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I have a list with file names that look roughly like this: Gadget1-010912000000-020912235959.csv, i.e. they contain two dates indicating the timespan of their data.

The user enters a date format and a file format:

  • File Format in this case: *GADGET*-*DATE_FROM*-*DATE_TO*.csv
  • Date format in this case: ddMMyyHHmmss

What I want to do is extracting the three values out of the file name with the given file and date format.

My problem is: Since the date format can differ heavily (hours, minutes and seconds can be seperated by a colon, dates by a dot,...) I don't quite know how to create a fitting regular expression.

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If the original date format is not fixed, it is going to be difficult and error prone. – assylias Sep 5 '12 at 13:16
    
Can you give more examples of the date format? Best if it covers all the cases you have. – nhahtdh Sep 5 '12 at 13:16
    
You need to normalise all the variations into a common format. Only you know what all the variations are and how to transform them. – Peter Lawrey Sep 5 '12 at 13:17
up vote 1 down vote accepted

You can use a regular expression to remove non digits characters, and then parse value.

DateFormat dateFormat = new SimpleDateFormat("ddMMyyHHmmss");

String[] fileNameDetails = ("Gadget1-010912000000-020912235959").split("-");

/*Catch All non digit characters and removes it. If non exists maintains original string*/
String date = fileNameDetails[1].replaceAll("[^0-9]", "");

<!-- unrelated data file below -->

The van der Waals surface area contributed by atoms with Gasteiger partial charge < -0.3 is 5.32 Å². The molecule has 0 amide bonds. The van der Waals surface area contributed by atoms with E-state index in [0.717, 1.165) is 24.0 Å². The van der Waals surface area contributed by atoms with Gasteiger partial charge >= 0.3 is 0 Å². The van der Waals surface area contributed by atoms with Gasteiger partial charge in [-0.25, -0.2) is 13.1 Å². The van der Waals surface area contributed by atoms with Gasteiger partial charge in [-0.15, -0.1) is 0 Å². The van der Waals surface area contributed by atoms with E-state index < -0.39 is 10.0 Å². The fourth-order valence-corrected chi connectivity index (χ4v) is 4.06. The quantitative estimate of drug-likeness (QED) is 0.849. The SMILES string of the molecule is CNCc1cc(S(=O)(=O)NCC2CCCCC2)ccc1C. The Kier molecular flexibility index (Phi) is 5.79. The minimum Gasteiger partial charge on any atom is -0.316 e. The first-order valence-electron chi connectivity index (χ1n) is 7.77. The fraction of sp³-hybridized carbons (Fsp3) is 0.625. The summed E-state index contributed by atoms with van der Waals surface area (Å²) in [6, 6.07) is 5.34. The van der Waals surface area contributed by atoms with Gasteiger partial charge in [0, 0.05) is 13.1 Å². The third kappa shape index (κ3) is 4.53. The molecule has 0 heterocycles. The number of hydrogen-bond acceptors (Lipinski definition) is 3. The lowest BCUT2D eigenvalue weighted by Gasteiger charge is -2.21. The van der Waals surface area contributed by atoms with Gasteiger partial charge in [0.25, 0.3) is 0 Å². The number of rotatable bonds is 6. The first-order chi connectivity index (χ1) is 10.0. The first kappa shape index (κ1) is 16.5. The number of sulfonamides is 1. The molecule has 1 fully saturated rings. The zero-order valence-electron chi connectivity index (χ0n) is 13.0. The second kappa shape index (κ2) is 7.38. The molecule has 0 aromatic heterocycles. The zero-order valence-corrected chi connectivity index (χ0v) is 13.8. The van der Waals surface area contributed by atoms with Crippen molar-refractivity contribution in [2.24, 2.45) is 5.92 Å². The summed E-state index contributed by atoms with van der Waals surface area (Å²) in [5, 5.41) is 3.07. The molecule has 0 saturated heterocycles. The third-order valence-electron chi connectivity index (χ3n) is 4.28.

try{
    dateFormat.parse(fileNameDetails[1]);
}catch (ParseException e) {
}

Hope it helps.

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SimpleDateFormat solves your issue. You can define the format with commas, spaces and whatever and simply parse according to the format:

http://docs.oracle.com/javase/6/docs/api/java/text/SimpleDateFormat.html

So you map your format (e.g ddMMyyHHmmss) to a corresponding SimpleDateFormat.

SimpleDateFormat format = new SimpleDateFormat("ddMMyyHHmmss");
Date x = format.parse("010912000000");

If the format changes, you simply change the SimpleDateFormat

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You can use a series of date-time formats, trying each until one works.

You may need to order the formats to prioritize matches.

For example, with Joda time, you can use DateTimeFormat.forPattern() and DateTimeFormatter.getParser() for each of a series of patterns. Try DateTimeParser.parseInto() until one succeeds.

One nice thing about this approach is that it is easy to add and remove patterns.

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Use Pattern and Matcher class.

Look at the example:

String inputDate = "01.09.12.00:00:00";
Pattern pattern = Pattern.compile(
  "([0-9]{2})[\\.]{0,1}([0-9]{2})[\\.]{0,1}([0-9]{2})[\\.]{0,1}([0-9]{2})[:]{0,1}([0-9]{2})[:]{0,1}([0-9]{2})");
  Matcher matcher = pattern.matcher(inputDate);
  matcher.find();
  StringBuilder cleanStr = new StringBuilder();
  for(int i = 1; i <= matcher.groupCount(); i++) {
    cleanStr.append(matcher.group(i));
  } 
  SimpleDateFormat format = new SimpleDateFormat("ddMMyyHHmmss");
  Date x = format.parse(cleanStr.toString());
  System.out.println(x.toString());

The most important part is line

Pattern pattern = Pattern.compile(
  "([0-9]{2})[\\.]{0,1}([0-9]{2})[\\.]{0,1}([0-9]{2})[\\.]{0,1}([0-9]{2})[:]{0,1}([0-9]{2})[:]{0,1}([0-9]

Here you define regexp and mark groups in paranthesis so ([0-9]{2}) marks a group. Then is expression for possible delimeters [\\.]* in this case 0 or 1 dot, but you can put more possible delimeters for example [\\.|\]{0,1}.

Then you run matcher.find() which returns true if pattern matches. And then using matcher.group(int) you can get group by group. Note that index of first group is 1.

Then I construct clean date String using StringBuilder. And then parse date.

Cheers, Michal

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